The theme for the 2017 National Cooperative Month in October is “Cooperatives Commit,” which cooperatives can use in their communications and outreach activities. The theme can be used on its own, or extended with sub-themes, such as: Cooperatives Commit to Members; Cooperatives Commit to Education; Cooperatives Commit to Sustainability; Cooperatives Commit to Community.

2017 Co-op Month Press Release

"Cooperatives Commit" is 2017 Co-op Month Theme

“Cooperatives Commit” is the theme for National Cooperative Month in October, which cooperatives are urged to include in their communications and outreach activities. The theme can be used on its own, or extended with sub-themes, such as: Cooperatives Commit to Members; Cooperatives Commit to Communities; Cooperatives Commit to Jobs; Cooperatives Commit to Powering Rural America; or Cooperatives Commit to Agriculture.     

“Cooperatives commit in countless ways to meeting the needs of their members and communities, so this theme can be customized to best reflect the mission and services provided by your co-op,” said Sara Schoenborn, co-chair of the National Co-op Month Planning Committee and Director of Communications for Cooperative Network. “We hope every co-op will plan some type of communications effort to help spread the word in October about why cooperatives are so important to your community, region and to the nation,” Schoenborn added.

With support from participating cooperatives and funding from the CHS Foundation, the committee is creating a Co-op Month toolkit with a variety promotional and educational materials. The materials will be available at www.CoopMonth.coop in mid-August. The toolkit will include the new Co-op Month logo, posters, print and radio public service announcements, a sample press release, social media resources, co-op success stories, talking points and activity ideas, among others. 

“Polls show that Americans like the idea of doing business with a cooperative, but many people still don’t understand what co-ops are,” said Sarah Crozier, Communication Manager at the National Cooperative Business Association CLUSA International and Co-op Month Committee co-chair. “That’s why we observe Co-op Month every October, with the goal of shining the spotlight on the many benefits of the producer-, worker- and user-owned business model, and letting people know that cooperatives are all around them.”

The same communications efforts that help educate the public can also serve as reminders for co-op members and employees about “the co-op difference.”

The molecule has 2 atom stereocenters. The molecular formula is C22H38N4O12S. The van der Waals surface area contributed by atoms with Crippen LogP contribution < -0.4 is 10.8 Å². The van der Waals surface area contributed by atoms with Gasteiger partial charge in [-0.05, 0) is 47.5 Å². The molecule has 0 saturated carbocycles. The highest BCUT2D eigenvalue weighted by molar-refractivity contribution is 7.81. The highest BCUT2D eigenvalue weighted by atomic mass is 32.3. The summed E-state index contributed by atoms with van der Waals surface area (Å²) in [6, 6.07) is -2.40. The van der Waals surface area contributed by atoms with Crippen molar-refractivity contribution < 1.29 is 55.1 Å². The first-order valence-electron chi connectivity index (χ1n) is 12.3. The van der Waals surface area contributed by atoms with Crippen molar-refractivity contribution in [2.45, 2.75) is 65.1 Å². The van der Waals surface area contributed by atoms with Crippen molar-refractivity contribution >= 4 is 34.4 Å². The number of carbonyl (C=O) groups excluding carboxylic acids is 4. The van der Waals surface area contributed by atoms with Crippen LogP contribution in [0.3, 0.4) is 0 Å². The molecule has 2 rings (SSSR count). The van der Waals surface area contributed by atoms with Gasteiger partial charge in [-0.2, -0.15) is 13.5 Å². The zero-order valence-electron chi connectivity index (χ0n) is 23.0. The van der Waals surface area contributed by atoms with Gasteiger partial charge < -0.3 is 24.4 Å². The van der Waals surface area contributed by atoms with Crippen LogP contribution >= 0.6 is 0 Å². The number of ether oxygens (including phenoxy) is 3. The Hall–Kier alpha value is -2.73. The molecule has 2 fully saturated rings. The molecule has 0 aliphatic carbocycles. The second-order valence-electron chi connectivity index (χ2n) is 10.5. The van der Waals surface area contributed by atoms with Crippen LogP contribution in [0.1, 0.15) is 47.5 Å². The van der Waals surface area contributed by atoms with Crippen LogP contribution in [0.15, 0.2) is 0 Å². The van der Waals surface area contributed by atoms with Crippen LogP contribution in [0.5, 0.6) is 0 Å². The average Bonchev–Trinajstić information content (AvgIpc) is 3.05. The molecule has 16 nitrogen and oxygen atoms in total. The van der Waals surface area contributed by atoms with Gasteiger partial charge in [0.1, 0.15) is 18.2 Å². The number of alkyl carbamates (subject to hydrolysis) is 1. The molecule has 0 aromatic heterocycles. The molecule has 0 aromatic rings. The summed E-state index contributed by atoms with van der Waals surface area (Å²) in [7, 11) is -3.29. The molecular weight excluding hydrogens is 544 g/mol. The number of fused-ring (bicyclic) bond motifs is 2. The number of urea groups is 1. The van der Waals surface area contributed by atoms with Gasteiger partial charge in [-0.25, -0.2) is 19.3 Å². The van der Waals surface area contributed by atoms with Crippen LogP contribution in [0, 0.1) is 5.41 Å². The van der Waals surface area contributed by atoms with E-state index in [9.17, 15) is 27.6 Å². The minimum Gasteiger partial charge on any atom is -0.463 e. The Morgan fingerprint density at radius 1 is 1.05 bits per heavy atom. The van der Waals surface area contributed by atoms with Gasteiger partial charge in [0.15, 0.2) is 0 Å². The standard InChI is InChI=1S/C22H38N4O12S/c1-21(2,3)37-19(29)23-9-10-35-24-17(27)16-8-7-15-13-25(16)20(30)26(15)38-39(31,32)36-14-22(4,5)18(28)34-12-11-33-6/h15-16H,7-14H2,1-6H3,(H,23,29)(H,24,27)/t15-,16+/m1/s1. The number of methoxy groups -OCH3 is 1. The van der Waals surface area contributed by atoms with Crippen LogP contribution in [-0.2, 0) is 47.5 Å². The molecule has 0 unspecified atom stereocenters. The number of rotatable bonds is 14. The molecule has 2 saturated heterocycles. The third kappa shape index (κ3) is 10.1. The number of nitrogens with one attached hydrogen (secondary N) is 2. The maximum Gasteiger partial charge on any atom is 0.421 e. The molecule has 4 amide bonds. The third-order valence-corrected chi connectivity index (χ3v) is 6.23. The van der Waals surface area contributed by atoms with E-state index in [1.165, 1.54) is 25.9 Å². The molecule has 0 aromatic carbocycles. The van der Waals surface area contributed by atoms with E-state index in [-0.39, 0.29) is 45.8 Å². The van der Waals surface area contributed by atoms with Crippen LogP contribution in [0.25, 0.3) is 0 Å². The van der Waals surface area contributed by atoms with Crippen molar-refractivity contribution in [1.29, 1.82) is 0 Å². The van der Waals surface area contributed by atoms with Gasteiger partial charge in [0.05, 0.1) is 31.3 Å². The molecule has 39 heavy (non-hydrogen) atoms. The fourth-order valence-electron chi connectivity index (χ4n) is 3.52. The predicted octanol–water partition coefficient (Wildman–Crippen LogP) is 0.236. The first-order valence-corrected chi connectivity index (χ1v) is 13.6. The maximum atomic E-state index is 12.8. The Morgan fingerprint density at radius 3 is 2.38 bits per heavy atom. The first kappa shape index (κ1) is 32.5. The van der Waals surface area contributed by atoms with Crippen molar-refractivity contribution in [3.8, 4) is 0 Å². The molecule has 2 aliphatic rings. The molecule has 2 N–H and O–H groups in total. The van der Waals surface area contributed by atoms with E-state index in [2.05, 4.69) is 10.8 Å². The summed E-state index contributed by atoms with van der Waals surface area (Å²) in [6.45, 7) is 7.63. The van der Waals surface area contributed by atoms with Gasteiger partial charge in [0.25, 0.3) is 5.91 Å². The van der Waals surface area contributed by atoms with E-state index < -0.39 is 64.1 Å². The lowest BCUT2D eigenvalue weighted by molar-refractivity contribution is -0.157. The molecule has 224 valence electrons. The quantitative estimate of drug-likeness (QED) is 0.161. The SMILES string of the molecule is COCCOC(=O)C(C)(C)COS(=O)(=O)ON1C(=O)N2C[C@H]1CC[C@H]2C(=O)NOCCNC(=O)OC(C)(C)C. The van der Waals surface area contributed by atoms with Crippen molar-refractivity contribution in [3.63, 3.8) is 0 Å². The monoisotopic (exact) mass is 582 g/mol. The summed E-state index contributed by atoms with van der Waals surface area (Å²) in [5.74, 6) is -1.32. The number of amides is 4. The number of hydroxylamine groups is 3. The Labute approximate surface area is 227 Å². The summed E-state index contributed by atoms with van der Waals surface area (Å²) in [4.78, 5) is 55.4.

Activities can be as a simple as hanging posters, making classroom visits or hosting a field trip, holding an open house or tour of your co-op, issuing a press release to your local and/or statewide media, or holding a charity fundraising event.

The Co-op Month Planning committee was formed through the efforts of the Cooperative Communicators Assoc. (CCA), NCBA CLUSA, Cooperative Network, National Rural Electric Cooperative Association, National Cooperative Bank, USDA Rural Development – Cooperative Programs, Cooperatives for a Better World, National Cooperative Grocers and communicators from a number of diverse cooperative businesses.

Official 2017 Co-op Month Declaration



Here are some key messages to relate in interviews and press releases that have been found to resonate with the media and the public. They help achieve the goals of Co-op Month, which are to raise public awareness of cooperatives and celebrate their accomplishments.

   There are more than 40,000 cooperative businesses in the United States with 350 million members (many people belong to more than one co-op). These cooperatives generate $514 billion in revenue and more than $25 billion in wages, according to a study conducted by the University of Wisconsin Center for Cooperatives, with support from USDA Rural Development (http://reic.uwcc.wisc.edu/default.htm).

   Cooperatives represent a strong business model and greatly contribute to both the national and local economies.

   Studies show that consumers want to do business with companies that share their values, making today’s environment ideal for cooperatives and their commitment to the communities in which their members live and work.

   Co-ops don’t have to answer to outside shareholders; they care about meeting their members’ needs.

   Co-ops represent democracy in action, with control exercised by a board of directors elected from the ranks of members; the board hires and directs management and is ultimately responsible to the members;

   Cooperatives generate jobs in their communities, keep profits local and pay local taxes to help support community services. Cooperatives often take part in community improvement programs, ensuring that everyone has an opportunity to benefit from the cooperative experience.

To better “bring home” these messages, gather additional data about the role and power of co-ops in your state, region or community. 


  • Minnesota was the first state to declare an official Co-op Month proclamation in 1948.

  • Co-op Month has been a nationally recognized celebration since 1964, when U.S. Secretary of Agriculture Orville Freeman, a former Minnesota governor, proclaimed October Co-op Month.

  • The first national theme in 1964 was “Cooperatives: USDA Helps Build a Better America.”

  • The U.S. Government sponsored Co-op Month from 1964-70.

  • Since 1971, cooperatives, statewide associations, and the National Cooperative Business Association have fueled their own events and promotions.